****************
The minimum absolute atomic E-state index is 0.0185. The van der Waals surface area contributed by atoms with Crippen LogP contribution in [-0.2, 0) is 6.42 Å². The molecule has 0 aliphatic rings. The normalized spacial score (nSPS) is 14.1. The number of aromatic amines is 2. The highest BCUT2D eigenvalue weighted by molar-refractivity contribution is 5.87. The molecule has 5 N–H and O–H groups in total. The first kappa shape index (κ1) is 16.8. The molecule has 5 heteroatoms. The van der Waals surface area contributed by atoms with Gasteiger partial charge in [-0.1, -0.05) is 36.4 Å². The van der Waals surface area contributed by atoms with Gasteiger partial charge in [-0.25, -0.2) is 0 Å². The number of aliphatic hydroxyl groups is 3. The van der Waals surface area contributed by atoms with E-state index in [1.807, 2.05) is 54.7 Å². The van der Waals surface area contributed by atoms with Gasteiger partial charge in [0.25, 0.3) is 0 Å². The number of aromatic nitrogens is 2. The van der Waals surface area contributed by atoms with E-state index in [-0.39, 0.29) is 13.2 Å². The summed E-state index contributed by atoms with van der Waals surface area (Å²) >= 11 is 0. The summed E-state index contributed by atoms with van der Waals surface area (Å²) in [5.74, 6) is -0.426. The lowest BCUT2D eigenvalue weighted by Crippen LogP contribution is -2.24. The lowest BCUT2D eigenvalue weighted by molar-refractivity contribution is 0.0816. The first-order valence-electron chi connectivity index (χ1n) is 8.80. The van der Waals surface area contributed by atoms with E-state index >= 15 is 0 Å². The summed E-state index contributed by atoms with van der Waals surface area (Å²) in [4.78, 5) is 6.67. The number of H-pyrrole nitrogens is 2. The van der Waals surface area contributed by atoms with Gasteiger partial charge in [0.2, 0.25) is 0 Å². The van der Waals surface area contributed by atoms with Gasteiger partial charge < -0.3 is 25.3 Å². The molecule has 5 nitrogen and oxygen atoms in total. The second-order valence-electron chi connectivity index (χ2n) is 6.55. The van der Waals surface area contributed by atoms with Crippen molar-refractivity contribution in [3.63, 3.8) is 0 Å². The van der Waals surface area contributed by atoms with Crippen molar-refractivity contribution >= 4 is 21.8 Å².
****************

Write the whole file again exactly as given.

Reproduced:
The minimum absolute atomic E-state index is 0.0185. The van der Waals surface area contributed by atoms with Crippen LogP contribution in [-0.2, 0) is 6.42 Å². The molecule has 0 aliphatic rings. The normalized spacial score (nSPS) is 14.1. The number of aromatic amines is 2. The highest BCUT2D eigenvalue weighted by molar-refractivity contribution is 5.87. The molecule has 5 N–H and O–H groups in total. The first kappa shape index (κ1) is 16.8. The molecule has 5 heteroatoms. The van der Waals surface area contributed by atoms with Gasteiger partial charge in [-0.1, -0.05) is 36.4 Å². The van der Waals surface area contributed by atoms with Gasteiger partial charge in [-0.25, -0.2) is 0 Å². The number of aliphatic hydroxyl groups is 3. The van der Waals surface area contributed by atoms with E-state index in [1.807, 2.05) is 54.7 Å². The van der Waals surface area contributed by atoms with Gasteiger partial charge in [0.25, 0.3) is 0 Å². The number of aromatic nitrogens is 2. The van der Waals surface area contributed by atoms with E-state index in [-0.39, 0.29) is 13.2 Å². The summed E-state index contributed by atoms with van der Waals surface area (Å²) >= 11 is 0. The summed E-state index contributed by atoms with van der Waals surface area (Å²) in [5.74, 6) is -0.426. The lowest BCUT2D eigenvalue weighted by Crippen LogP contribution is -2.24. The lowest BCUT2D eigenvalue weighted by molar-refractivity contribution is 0.0816. The first-order valence-electron chi connectivity index (χ1n) is 8.80. The van der Waals surface area contributed by atoms with E-state index >= 15 is 0 Å². The summed E-state index contributed by atoms with van der Waals surface area (Å²) in [4.78, 5) is 6.67. The number of H-pyrrole nitrogens is 2. The van der Waals surface area contributed by atoms with Gasteiger partial charge in [0.2, 0.25) is 0 Å². The van der Waals surface area contributed by atoms with Gasteiger partial charge < -0.3 is 25.3 Å². The molecule has 5 nitrogen and oxygen atoms in total. The second-order valence-electron chi connectivity index (χ2n) is 6.55. The van der Waals surface area contributed by atoms with Crippen molar-refractivity contribution in [3.63, 3.8) is 0 Å². The van der Waals surface area contributed by atoms with Crippen molar-refractivity contribution >= 4 is 21.8 Å².